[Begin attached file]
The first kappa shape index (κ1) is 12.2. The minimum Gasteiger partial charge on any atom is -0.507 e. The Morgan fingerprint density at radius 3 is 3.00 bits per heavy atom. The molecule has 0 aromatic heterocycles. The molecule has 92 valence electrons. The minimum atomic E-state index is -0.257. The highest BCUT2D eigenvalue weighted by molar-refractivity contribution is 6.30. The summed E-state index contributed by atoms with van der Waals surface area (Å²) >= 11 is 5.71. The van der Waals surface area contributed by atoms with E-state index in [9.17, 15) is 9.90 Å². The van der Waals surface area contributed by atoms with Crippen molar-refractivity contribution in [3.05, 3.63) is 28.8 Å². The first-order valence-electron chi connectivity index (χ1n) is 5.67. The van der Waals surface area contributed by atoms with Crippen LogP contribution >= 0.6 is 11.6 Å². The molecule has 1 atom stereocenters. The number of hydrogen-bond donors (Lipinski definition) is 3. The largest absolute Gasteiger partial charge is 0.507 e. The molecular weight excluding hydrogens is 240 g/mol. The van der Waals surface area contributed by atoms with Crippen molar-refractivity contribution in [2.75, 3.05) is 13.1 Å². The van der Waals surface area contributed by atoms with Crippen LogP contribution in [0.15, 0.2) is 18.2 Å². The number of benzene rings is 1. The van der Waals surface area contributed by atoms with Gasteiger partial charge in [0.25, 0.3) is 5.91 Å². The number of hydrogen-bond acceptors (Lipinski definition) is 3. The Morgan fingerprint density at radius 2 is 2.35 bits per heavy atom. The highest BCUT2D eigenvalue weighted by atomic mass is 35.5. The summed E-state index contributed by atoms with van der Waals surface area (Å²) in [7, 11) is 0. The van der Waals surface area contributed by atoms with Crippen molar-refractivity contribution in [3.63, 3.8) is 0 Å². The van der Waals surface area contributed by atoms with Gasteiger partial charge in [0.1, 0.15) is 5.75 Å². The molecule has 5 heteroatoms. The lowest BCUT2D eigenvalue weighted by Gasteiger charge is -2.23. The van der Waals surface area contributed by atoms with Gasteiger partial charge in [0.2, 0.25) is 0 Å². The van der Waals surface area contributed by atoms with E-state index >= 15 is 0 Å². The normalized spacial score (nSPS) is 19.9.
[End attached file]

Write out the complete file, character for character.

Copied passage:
The first kappa shape index (κ1) is 12.2. The minimum Gasteiger partial charge on any atom is -0.507 e. The Morgan fingerprint density at radius 3 is 3.00 bits per heavy atom. The molecule has 0 aromatic heterocycles. The molecule has 92 valence electrons. The minimum atomic E-state index is -0.257. The highest BCUT2D eigenvalue weighted by molar-refractivity contribution is 6.30. The summed E-state index contributed by atoms with van der Waals surface area (Å²) >= 11 is 5.71. The van der Waals surface area contributed by atoms with E-state index in [9.17, 15) is 9.90 Å². The van der Waals surface area contributed by atoms with Crippen molar-refractivity contribution in [3.05, 3.63) is 28.8 Å². The first-order valence-electron chi connectivity index (χ1n) is 5.67. The van der Waals surface area contributed by atoms with Crippen LogP contribution >= 0.6 is 11.6 Å². The molecule has 1 atom stereocenters. The number of hydrogen-bond donors (Lipinski definition) is 3. The largest absolute Gasteiger partial charge is 0.507 e. The molecular weight excluding hydrogens is 240 g/mol. The van der Waals surface area contributed by atoms with Crippen molar-refractivity contribution in [2.75, 3.05) is 13.1 Å². The van der Waals surface area contributed by atoms with Crippen LogP contribution in [0.15, 0.2) is 18.2 Å². The number of benzene rings is 1. The van der Waals surface area contributed by atoms with Gasteiger partial charge in [0.25, 0.3) is 5.91 Å². The number of hydrogen-bond acceptors (Lipinski definition) is 3. The Morgan fingerprint density at radius 2 is 2.35 bits per heavy atom. The highest BCUT2D eigenvalue weighted by atomic mass is 35.5. The summed E-state index contributed by atoms with van der Waals surface area (Å²) in [7, 11) is 0. The van der Waals surface area contributed by atoms with Crippen molar-refractivity contribution in [3.63, 3.8) is 0 Å². The van der Waals surface area contributed by atoms with Gasteiger partial charge in [0.1, 0.15) is 5.75 Å². The molecule has 5 heteroatoms. The lowest BCUT2D eigenvalue weighted by Gasteiger charge is -2.23. The van der Waals surface area contributed by atoms with Gasteiger partial charge in [0.2, 0.25) is 0 Å². The van der Waals surface area contributed by atoms with E-state index >= 15 is 0 Å². The normalized spacial score (nSPS) is 19.9.